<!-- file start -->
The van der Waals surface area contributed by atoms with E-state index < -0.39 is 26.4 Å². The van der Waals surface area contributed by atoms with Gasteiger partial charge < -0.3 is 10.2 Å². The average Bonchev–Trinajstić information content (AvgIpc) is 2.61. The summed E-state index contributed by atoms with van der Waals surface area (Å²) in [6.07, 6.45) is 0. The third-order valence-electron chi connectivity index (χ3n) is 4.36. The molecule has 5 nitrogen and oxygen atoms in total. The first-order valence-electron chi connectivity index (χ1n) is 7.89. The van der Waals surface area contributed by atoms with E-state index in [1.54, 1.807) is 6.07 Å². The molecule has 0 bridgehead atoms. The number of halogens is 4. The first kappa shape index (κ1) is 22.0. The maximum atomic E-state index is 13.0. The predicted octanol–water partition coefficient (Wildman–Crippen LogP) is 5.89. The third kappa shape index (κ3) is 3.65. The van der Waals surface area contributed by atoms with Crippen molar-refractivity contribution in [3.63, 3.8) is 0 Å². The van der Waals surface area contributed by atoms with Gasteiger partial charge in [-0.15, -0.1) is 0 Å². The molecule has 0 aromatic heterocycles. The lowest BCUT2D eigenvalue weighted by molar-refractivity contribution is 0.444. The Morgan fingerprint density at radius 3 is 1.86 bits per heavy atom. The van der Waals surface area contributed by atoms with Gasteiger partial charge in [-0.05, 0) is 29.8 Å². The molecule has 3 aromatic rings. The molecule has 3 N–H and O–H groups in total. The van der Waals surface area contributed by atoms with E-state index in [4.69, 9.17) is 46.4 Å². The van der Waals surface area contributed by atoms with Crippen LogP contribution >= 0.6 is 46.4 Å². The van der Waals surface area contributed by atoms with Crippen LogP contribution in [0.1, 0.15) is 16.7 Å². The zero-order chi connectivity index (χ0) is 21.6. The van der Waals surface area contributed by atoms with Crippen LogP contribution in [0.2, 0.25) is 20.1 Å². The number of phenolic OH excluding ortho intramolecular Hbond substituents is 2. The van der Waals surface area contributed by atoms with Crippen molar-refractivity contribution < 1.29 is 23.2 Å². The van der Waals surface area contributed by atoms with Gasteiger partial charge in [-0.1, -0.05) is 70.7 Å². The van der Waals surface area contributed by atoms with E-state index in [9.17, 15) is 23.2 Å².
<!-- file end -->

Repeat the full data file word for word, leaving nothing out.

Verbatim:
The van der Waals surface area contributed by atoms with E-state index < -0.39 is 26.4 Å². The van der Waals surface area contributed by atoms with Gasteiger partial charge < -0.3 is 10.2 Å². The average Bonchev–Trinajstić information content (AvgIpc) is 2.61. The summed E-state index contributed by atoms with van der Waals surface area (Å²) in [6.07, 6.45) is 0. The third-order valence-electron chi connectivity index (χ3n) is 4.36. The molecule has 5 nitrogen and oxygen atoms in total. The first-order valence-electron chi connectivity index (χ1n) is 7.89. The van der Waals surface area contributed by atoms with E-state index in [1.54, 1.807) is 6.07 Å². The molecule has 0 bridgehead atoms. The number of halogens is 4. The first kappa shape index (κ1) is 22.0. The maximum atomic E-state index is 13.0. The predicted octanol–water partition coefficient (Wildman–Crippen LogP) is 5.89. The third kappa shape index (κ3) is 3.65. The van der Waals surface area contributed by atoms with Crippen molar-refractivity contribution in [3.63, 3.8) is 0 Å². The van der Waals surface area contributed by atoms with Gasteiger partial charge in [-0.15, -0.1) is 0 Å². The molecule has 0 aromatic heterocycles. The lowest BCUT2D eigenvalue weighted by molar-refractivity contribution is 0.444. The Morgan fingerprint density at radius 3 is 1.86 bits per heavy atom. The van der Waals surface area contributed by atoms with Gasteiger partial charge in [-0.05, 0) is 29.8 Å². The molecule has 3 aromatic rings. The molecule has 3 N–H and O–H groups in total. The van der Waals surface area contributed by atoms with E-state index in [4.69, 9.17) is 46.4 Å². The van der Waals surface area contributed by atoms with Crippen LogP contribution >= 0.6 is 46.4 Å². The van der Waals surface area contributed by atoms with Crippen LogP contribution in [0.1, 0.15) is 16.7 Å². The zero-order chi connectivity index (χ0) is 21.6. The van der Waals surface area contributed by atoms with Crippen LogP contribution in [0.2, 0.25) is 20.1 Å². The number of phenolic OH excluding ortho intramolecular Hbond substituents is 2. The van der Waals surface area contributed by atoms with Crippen molar-refractivity contribution < 1.29 is 23.2 Å². The van der Waals surface area contributed by atoms with Gasteiger partial charge in [-0.1, -0.05) is 70.7 Å². The van der Waals surface area contributed by atoms with E-state index in [9.17, 15) is 23.2 Å².